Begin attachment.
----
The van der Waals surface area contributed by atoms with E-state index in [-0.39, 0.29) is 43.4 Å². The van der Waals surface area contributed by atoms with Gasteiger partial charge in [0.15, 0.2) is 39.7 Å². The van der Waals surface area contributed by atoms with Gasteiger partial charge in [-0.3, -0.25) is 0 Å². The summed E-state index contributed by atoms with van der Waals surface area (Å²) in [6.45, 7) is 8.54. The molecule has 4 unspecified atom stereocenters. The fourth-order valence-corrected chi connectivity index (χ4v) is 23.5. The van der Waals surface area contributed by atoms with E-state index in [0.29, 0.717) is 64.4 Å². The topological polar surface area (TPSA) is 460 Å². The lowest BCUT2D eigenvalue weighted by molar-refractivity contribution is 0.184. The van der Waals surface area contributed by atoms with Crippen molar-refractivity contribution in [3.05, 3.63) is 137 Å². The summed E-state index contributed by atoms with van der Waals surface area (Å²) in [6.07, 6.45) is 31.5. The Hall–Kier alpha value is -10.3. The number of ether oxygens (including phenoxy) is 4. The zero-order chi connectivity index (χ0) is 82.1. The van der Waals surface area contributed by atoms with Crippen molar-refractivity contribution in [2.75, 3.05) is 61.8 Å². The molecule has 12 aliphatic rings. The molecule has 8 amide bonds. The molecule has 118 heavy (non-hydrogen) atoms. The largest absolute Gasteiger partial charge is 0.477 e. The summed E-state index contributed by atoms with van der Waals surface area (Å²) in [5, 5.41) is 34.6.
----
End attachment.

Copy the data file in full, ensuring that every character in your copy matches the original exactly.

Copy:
The van der Waals surface area contributed by atoms with E-state index in [-0.39, 0.29) is 43.4 Å². The van der Waals surface area contributed by atoms with Gasteiger partial charge in [0.15, 0.2) is 39.7 Å². The van der Waals surface area contributed by atoms with Gasteiger partial charge in [-0.3, -0.25) is 0 Å². The summed E-state index contributed by atoms with van der Waals surface area (Å²) in [6.45, 7) is 8.54. The molecule has 4 unspecified atom stereocenters. The fourth-order valence-corrected chi connectivity index (χ4v) is 23.5. The van der Waals surface area contributed by atoms with E-state index in [0.29, 0.717) is 64.4 Å². The topological polar surface area (TPSA) is 460 Å². The lowest BCUT2D eigenvalue weighted by molar-refractivity contribution is 0.184. The van der Waals surface area contributed by atoms with Crippen molar-refractivity contribution in [3.05, 3.63) is 137 Å². The summed E-state index contributed by atoms with van der Waals surface area (Å²) in [6.07, 6.45) is 31.5. The Hall–Kier alpha value is -10.3. The number of ether oxygens (including phenoxy) is 4. The zero-order chi connectivity index (χ0) is 82.1. The van der Waals surface area contributed by atoms with Crippen molar-refractivity contribution in [2.75, 3.05) is 61.8 Å². The molecule has 12 aliphatic rings. The molecule has 8 amide bonds. The molecule has 118 heavy (non-hydrogen) atoms. The largest absolute Gasteiger partial charge is 0.477 e. The summed E-state index contributed by atoms with van der Waals surface area (Å²) in [5, 5.41) is 34.6.